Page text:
Scott Cooper made his directorial debut with Crazy Heart (2009), a film that won Jeff Bridges an Oscar for Best Actor. For his sophomore effort Out of the Furnace (2013), Cooper once again manages to get the very best from his star-studded cast, but whilst there is admiration to be taken for foregoing a traditional revenge story, the well-intentioned narrative is sadly short on momentum.
Set in small-town Pennsylvania, Out of the Furnace centres on Russell Baze (Christian Bale), a virtuous blue-collar man who takes care of his dying Father and looks out for his little brother Rodney (Casey Affleck), an Iraq war veteran. An untimely accident sees Russell go to jail, and he returns to a girlfriend who’s moved on and a Father who has passed away. Worse still, his younger sibling has fallen into the world of bare-knuckle fighting in a bid to pay off his gambling debts. On the hunt for more lucrative bouts, Rodney begs bookie John Petty (Willem Dafoe) to set up a fight in the backwoods of New Jersey run by psychotic hillbilly Harlan DeGroat (Woody Harrelson). When they don’t return and the police prove reluctant to get involved, Russell takes matters into his own hands.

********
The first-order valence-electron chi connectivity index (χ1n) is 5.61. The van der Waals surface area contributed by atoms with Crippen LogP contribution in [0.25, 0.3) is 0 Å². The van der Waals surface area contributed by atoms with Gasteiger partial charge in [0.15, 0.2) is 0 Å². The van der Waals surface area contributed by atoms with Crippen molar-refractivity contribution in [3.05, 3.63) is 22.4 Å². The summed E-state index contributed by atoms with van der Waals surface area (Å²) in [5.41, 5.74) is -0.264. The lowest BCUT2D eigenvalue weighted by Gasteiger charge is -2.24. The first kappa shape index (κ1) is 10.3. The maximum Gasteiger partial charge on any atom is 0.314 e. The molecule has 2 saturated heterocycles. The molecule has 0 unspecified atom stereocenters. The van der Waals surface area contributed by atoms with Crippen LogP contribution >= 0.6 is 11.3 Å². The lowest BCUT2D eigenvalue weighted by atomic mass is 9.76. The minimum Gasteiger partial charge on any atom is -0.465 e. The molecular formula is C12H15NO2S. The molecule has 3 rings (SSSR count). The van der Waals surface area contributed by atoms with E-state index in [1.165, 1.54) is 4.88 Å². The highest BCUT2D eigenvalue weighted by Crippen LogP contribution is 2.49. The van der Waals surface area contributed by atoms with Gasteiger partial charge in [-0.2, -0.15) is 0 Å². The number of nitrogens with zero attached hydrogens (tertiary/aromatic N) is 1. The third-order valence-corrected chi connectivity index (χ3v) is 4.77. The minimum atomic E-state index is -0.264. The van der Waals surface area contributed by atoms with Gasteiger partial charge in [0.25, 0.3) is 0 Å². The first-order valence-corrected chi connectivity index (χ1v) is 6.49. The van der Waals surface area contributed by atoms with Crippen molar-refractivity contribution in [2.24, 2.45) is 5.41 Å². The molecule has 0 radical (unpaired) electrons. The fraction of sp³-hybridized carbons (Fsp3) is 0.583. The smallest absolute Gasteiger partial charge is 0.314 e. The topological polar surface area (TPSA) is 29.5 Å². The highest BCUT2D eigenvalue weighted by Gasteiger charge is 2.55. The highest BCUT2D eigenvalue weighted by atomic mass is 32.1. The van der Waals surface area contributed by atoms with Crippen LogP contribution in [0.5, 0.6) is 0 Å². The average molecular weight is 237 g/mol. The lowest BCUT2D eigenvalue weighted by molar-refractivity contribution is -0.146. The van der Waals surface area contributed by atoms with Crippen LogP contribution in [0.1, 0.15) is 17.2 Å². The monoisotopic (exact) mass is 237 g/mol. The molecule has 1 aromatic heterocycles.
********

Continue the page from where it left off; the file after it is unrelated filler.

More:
A century ago, Edgar Rice Burroughs wrote ‘A Princess of Mars’, the first novel in his Barsoom series. Since then it has gone on to inspire a whole host of films, Star Wars and Avatar among them. Fast forward 100 years later and super fan of the books Andrew Stanton, famous for animated flicks WALL-E and Finding Nemo, has been given a $300 million budget and the task of bringing Burroughs’ vision to life in his first live action feature. Is it a success, or has the originality of Burroughs’ story been bled out in the years it’s taken John Carter to get to the big screen?
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